• blood volume
  • stroke volume
  • maximal oxygen consumption

fat-free mass (FFM) (primarily skeletal muscle mass) is related to maximal aerobic capacity among healthy humans across the adult age range (3, 32). The physiological basis for this association is assumed to be a direct relation between skeletal muscle mass and its capacity to consume oxygen for energy metabolism (14, 18, 32).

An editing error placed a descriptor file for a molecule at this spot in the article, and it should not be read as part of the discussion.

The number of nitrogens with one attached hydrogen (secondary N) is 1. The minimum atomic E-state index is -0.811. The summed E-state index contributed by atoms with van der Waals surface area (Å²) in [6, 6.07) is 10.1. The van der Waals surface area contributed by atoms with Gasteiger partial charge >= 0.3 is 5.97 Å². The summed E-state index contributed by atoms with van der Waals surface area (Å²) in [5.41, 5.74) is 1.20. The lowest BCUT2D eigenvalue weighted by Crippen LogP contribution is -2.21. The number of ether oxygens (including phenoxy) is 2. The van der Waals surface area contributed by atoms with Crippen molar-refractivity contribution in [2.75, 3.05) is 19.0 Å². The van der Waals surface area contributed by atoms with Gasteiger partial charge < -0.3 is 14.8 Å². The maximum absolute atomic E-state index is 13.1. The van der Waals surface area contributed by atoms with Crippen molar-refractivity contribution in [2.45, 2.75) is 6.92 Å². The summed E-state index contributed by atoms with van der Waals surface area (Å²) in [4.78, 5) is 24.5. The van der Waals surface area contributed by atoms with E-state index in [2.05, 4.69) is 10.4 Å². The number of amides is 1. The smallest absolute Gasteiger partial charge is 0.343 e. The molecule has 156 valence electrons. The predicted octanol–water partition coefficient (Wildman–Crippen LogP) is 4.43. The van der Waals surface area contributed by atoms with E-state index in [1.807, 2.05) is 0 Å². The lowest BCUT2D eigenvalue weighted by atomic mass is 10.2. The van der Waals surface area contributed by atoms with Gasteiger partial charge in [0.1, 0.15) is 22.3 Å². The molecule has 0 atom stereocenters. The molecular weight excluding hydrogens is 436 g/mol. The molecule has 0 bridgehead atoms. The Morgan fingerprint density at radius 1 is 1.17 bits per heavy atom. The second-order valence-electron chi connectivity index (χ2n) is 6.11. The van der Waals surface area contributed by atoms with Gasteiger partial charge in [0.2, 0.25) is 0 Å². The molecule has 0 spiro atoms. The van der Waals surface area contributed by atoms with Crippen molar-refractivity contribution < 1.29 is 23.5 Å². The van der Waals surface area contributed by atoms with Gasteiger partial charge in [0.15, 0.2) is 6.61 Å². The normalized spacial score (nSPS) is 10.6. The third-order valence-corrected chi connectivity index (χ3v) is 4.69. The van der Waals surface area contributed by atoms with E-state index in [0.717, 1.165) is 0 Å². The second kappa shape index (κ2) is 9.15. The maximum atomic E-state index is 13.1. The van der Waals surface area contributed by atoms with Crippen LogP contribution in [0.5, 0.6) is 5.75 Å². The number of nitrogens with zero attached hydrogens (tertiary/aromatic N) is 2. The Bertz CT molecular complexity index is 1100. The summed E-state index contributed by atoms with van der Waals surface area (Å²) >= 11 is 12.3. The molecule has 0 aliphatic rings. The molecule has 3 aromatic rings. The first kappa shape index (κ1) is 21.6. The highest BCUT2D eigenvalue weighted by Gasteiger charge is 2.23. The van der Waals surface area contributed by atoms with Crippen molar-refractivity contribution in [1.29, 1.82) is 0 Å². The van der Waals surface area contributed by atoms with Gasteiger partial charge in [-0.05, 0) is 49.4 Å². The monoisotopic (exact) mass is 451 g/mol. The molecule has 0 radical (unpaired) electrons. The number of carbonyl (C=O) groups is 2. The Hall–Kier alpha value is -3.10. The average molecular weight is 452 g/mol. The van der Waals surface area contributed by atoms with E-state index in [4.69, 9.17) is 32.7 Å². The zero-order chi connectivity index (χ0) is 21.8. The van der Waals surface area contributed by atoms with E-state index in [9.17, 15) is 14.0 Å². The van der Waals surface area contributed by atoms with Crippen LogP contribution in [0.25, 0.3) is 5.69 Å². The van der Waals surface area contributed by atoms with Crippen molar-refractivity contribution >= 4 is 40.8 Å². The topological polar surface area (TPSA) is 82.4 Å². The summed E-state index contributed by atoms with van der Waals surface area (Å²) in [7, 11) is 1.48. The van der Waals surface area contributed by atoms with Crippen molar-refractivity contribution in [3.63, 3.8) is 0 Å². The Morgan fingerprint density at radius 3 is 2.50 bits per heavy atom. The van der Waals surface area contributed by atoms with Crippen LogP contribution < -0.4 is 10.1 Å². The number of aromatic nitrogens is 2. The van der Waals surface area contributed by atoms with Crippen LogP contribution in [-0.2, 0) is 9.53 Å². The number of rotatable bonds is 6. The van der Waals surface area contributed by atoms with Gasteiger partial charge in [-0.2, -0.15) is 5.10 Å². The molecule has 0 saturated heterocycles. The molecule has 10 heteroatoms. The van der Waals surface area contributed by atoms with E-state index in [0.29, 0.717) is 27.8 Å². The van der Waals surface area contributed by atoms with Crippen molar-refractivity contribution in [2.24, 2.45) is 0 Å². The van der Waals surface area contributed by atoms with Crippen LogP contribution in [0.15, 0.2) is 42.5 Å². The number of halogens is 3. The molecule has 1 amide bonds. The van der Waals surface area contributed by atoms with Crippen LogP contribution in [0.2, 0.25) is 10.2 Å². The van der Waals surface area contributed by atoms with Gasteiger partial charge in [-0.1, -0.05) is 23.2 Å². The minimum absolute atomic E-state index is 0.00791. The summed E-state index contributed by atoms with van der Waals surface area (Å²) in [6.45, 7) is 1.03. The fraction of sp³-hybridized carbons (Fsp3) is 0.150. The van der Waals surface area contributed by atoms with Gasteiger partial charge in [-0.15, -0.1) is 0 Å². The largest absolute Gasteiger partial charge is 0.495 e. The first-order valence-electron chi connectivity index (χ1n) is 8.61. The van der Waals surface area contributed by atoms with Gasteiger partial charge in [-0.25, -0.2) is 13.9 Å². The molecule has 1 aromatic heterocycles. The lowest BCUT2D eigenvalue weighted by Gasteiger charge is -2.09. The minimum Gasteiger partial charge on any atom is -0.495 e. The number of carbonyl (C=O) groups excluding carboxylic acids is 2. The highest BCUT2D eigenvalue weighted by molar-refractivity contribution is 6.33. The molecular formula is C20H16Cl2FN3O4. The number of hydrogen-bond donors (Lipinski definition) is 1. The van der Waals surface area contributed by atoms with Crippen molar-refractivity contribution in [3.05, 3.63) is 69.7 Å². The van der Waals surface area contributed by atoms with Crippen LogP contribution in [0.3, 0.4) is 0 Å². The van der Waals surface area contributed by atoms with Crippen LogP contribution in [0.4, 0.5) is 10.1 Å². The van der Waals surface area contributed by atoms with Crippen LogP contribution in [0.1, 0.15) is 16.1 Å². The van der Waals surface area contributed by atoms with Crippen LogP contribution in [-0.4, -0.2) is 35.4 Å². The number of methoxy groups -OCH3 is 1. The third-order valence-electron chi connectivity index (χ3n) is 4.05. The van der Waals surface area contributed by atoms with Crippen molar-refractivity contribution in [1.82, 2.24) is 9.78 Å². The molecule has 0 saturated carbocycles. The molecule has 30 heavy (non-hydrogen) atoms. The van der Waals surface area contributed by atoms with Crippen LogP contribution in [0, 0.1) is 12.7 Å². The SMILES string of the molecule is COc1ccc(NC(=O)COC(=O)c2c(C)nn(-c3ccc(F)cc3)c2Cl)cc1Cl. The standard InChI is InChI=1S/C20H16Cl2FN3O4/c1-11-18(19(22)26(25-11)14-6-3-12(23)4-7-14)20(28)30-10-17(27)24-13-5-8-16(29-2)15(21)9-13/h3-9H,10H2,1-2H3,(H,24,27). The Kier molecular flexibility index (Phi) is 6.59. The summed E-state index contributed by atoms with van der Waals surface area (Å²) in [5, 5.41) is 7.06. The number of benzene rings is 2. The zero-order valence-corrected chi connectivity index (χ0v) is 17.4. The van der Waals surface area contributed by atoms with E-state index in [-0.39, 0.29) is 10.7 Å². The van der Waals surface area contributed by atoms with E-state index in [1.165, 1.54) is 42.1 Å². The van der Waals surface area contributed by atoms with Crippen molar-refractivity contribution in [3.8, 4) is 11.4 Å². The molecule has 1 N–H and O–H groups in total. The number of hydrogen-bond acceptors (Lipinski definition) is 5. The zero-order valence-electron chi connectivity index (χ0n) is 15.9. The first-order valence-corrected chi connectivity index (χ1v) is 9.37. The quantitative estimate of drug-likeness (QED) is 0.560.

However, FFM also may be related to central circulatory factors known to influence maximal aerobic capacity. Indeed, the measurement of FFM via hydrodensitometry includes blood volume. Consistent with this idea, we (7, 21) and others (3, 22) have observed that FFM is strongly related to blood volume among sedentary adult humans of different ages. Because blood volume can exert an important influence on left ventricular stroke volume (6, 15, 31), it is possible that FFM acts as a determinant of stroke volume in this population. Moreover, we have recently shown that supine stroke volume at rest is a strong physiological correlate of maximal oxygen consumption in young and older healthy sedentary adults (19). Therefore, it is possible that FFM may be linked to maximal aerobic capacity, at least in part, via this central circulatory mechanism, rather than solely through a permissive influence on peripheral oxygen utilization as currently assumed (14,18, 32).